The Department of Veterans Affairs admitted by press release that 46,000 veterans were victims of an agency data breach while withholding details that fired up some in Congress.
The agency’s press release stated, “A preliminary review indicates these unauthorized users gained access to the application to change financial information and divert payments from VA by using social engineering techniques and exploiting authentication protocols.”
Those impacted will likely receive the agency’s typical one year free credit monitoring to compensate veterans for the breach. “To protect these Veterans, the FSC is alerting the affected individuals, including the next-of-kin of those who are deceased, of the potential risk to their personal information. The department is also offering access to credit monitoring services, at no cost, to those whose social security numbers may have been compromised.”
The news preceded a curiously timed GAO report reminding everyone and their mom that VA still has not addressed “persistent” IT problems exposing veterans to risk titled, VA Needs to Address Persistent IT Modernization and Cybersecurity Challenges.
It appears the agency attempted to get in front of the report and accompanying testimony to the House Committee on Veterans Affairs delivered two days later.
Despite an annual IT budget of over of over $4 billion, “over many years, VA has experienced challenges in managing its IT projects and programs, raising questions about the efficiency and effectiveness of its Office of Information and Technology (OI&T) and its ability to deliver intended outcomes needed to help advance the department’s mission.”
The report and subsequent information about the reach suggested VA + Cybersecurity is actually an oxymoron when used in the same sentence.
The key IT systems addressed in the GAO report include:
- health information system, the Veterans Health Information Systems and Technology Architecture (VistA);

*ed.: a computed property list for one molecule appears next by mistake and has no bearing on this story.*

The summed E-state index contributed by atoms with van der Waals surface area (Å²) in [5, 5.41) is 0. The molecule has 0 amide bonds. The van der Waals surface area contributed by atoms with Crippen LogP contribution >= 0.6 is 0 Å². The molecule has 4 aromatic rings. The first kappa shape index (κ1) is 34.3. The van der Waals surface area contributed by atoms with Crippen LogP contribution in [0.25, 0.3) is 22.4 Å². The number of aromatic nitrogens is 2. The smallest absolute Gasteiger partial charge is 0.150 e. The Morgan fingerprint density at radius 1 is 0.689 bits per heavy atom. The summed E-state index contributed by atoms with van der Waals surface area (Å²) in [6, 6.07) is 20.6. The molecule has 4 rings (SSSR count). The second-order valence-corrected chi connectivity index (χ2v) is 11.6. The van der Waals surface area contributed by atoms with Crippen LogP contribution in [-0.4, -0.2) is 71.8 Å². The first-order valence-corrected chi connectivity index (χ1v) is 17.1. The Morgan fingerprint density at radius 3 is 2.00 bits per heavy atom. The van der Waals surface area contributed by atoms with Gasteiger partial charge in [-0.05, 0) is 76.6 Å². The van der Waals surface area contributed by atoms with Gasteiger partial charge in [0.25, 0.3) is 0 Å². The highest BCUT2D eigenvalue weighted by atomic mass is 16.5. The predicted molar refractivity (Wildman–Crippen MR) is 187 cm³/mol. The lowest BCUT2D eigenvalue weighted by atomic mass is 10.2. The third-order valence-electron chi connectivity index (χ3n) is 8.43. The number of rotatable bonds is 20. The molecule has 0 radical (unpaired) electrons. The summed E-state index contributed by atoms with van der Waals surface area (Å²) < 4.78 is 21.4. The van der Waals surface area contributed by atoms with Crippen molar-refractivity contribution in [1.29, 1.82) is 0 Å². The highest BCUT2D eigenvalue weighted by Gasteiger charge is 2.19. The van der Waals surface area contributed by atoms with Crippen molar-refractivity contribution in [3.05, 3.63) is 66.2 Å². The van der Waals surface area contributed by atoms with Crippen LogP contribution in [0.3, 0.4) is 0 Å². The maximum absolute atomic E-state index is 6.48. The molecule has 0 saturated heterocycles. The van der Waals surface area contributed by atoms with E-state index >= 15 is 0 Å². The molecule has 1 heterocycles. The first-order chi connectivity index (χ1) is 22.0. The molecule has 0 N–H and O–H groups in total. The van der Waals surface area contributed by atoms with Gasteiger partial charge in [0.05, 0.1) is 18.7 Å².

- program to support family caregivers; and
- benefits management system.
Do you know how much data is contained within these systems about each and every veteran receiving benefits?
Without mincing words, GOA concluded its report stating, “Further, the lack of key cybersecurity management elements at VA is concerning given that agencies’ systems are increasingly susceptible to the multitude of cyber-related threats that exist.”
In testimony to Congress, GAO stated that until VA ““rectifies reported shortcomings” in its security program it will “continue to have limited assurance” that its sensitive information is sufficiently locked down.
So, what is going on at a high level?
Here are some examples of what GAO found. It should not take a high IQ to figure out why taxpayers and veterans should be concerned:
- GAO has reported on the challenges in the department’s three previous unsuccessful attempts to modernize VistA over the past 20 years. However, VA has recently deployed a new scheduling system as part of its fourth effort to modernize VistA and the next deployment of the system, including additional capabilities, is planned in October 2020.
- VA had taken steps to address GAO’s recommendations from its 2014 report to implement a replacement system for the Family Caregiver Program. However, in September 2019, GAO reported that VA had yet to implement a new IT system that fully supports the Family Caregiver Program and that it had not yet fully committed to a date by which it will certify that the new IT system fully supports the program.
- In September 2015, GAO reported that VA had made progress in developing and implementing VBMS, but also noted that additional actions could improve efforts to develop and use the system. For example, VBMS was not able to fully support disability and pension claims, as well as appeals processing. GAO made five recommendations aimed at improving VA’s efforts to effectively complete the development and implementation of VBMS; however, as of September 2020, VA implemented only one recommendation.
VA is pumping money in every which way to fix longstanding IT challenges without properly addressing management of cybersecurity.
The data breach may be bigger than VA admitted initially.
In addition to the 46,000 veterans implicated, the compromise may implicate another 84 other systems that could be impacted by the same vulnerability. Among those impacted may also be 17,000 community care providers.